nurse vaccine
© Prasesh Shiwakoti
COVID booster jabs for the nation's youngest citizens could soon be forthcoming after pharmaceutical giants Pfizer and BioNTech formally asked the Food and Drug Administration (FDA) to approve an emergency use authorization for the extra vaccine doses for children from 5 to 11 years old.

On Tuesday, the companies announced that an application has been filed with the agency which is tasked with ensuring the safety and efficacy of drugs, citing the results of clinical trial data that showed that the additional shot increased protection against the virus in children of the age group.

According to a press release put out by the companies, "Pfizer Inc. (NYSE: PFE) and BioNTech SE (Nasdaq: BNTX) today submitted an application to the U.S. Food and Drug Administration (FDA) for Emergency Use Authorization (EUA) of a 10-µg booster dose of the Pfizer-BioNTech COVID-19 Vaccine for children 5 through 11 years of age (also referred to as children ages 5 through <12)."

"The submission included data from the Phase 2/3 clinical trial in children ages 5 through 11 years who received a booster dose approximately 6 months after the second dose of the Pfizer-BioNTech COVID-19 Vaccine 10-µg two-dose primary series, which was authorized under EUA for this age group in October 2021. Data from this study demonstrated a strong immune response in this age group following a booster dose of the Pfizer-BioNTech COVID-19 Vaccine with no new safety signals," the statement reads.

The clinical trial included 4,500 children in the U.S, Finland, Poland, and Spain and sought to "evaluate the safety, tolerability, and immunogenicity" of the vaccine.

Pfizer and BioNTech, its German partner also said that they would seek similar approval from other global regulatory agencies in the coming weeks.

According to the FDA's website: "An Emergency Use Authorization (EUA) is a mechanism to facilitate the availability and use of medical countermeasures, including vaccines, during public health emergencies, such as the current COVID-19 pandemic. Under an EUA, FDA may allow the use of unapproved medical products, or unapproved uses of approved medical products in an emergency to diagnose, treat, or prevent serious or life-threatening diseases or conditions when certain statutory criteria have been met, including that there are no adequate, approved, and available alternatives. Taking into consideration input from the FDA, manufacturers decide whether and when to submit an EUA request to FDA."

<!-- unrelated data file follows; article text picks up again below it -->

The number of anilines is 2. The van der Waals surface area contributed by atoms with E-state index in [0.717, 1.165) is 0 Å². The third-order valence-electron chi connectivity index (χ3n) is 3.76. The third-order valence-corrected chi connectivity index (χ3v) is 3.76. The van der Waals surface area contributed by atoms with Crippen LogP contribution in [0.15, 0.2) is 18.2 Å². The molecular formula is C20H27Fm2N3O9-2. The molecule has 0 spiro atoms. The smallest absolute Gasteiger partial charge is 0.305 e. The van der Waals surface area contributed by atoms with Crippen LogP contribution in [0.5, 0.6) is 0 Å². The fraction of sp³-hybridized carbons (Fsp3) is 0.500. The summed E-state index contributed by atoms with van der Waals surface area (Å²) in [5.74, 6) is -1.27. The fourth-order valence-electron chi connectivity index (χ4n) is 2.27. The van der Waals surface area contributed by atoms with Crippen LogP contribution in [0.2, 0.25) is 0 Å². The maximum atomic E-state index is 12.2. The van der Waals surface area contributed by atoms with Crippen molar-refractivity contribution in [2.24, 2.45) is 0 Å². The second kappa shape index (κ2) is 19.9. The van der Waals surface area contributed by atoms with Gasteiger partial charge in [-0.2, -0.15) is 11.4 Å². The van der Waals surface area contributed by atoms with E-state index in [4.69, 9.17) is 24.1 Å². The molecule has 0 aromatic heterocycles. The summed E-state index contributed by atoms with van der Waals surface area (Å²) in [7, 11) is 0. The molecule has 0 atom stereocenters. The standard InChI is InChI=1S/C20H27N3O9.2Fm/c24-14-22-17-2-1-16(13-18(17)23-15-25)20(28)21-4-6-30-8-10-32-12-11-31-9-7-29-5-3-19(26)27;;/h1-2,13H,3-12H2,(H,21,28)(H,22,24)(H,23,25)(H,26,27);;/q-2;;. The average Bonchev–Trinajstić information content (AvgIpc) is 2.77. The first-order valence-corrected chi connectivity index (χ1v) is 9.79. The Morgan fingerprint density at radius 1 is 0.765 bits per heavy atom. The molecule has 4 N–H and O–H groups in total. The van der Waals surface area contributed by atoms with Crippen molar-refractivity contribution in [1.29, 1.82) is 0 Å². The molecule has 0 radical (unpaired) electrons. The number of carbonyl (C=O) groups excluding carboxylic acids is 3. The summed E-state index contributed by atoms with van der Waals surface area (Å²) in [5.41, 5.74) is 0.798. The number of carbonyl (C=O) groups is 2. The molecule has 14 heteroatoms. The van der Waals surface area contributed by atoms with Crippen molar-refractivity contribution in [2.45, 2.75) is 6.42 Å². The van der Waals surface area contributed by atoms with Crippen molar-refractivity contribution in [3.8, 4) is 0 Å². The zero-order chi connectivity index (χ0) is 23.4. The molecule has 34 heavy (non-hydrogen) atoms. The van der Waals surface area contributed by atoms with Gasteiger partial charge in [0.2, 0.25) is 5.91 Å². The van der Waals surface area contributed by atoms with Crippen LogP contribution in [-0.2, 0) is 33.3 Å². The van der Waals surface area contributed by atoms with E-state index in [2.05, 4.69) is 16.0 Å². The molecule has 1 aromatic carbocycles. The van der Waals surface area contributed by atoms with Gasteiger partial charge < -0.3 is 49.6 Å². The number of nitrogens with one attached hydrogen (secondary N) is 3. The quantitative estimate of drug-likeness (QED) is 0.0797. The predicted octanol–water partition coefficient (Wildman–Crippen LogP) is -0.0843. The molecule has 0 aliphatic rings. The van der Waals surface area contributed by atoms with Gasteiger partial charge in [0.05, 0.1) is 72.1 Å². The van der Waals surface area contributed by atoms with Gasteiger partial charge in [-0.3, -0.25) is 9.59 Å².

"Once submitted, FDA will evaluate an EUA request and determine whether the relevant statutory criteria are met, taking into account the totality of the scientific evidence about the vaccine that is available to FDA," the agency states.

In January, Pfizer CEO Albert Bourla was cool to the idea of frequent boosters, expressing his preference for a once-a-year COVID vaccine.


"What I'm hoping [is] that we will have a vaccine that you will have to do once a year. Once a year it is easier to convince people to do it. It is easier for people to remember. From a public health situation, it is an ideal solution," Bourla said.

FDA approval is a likely slam dunk but it is unclear how much demand there will be for the latest round of booster shots.

According to a CNBC report on the request, "It's unclear whether the FDA's advisory committee will meet to discuss the data and make a recommendation. The FDA did not call meetings of the outside expert panel before authorizing third shots for kids ages 12 to 15 in January and fourth shots for people ages 50 and older last month."

The FDA authorized the emergency use of initial vaccines for the 5-11 age group in October 2021.

Chris Donaldson is an ordinary American who is concerned about rampant corruption as well as the ongoing attacks on our way of life by those who have contempt for our hard-earned freedoms. A Navy veteran, he has been a frequent contributor to conservative websites and resides in Florida.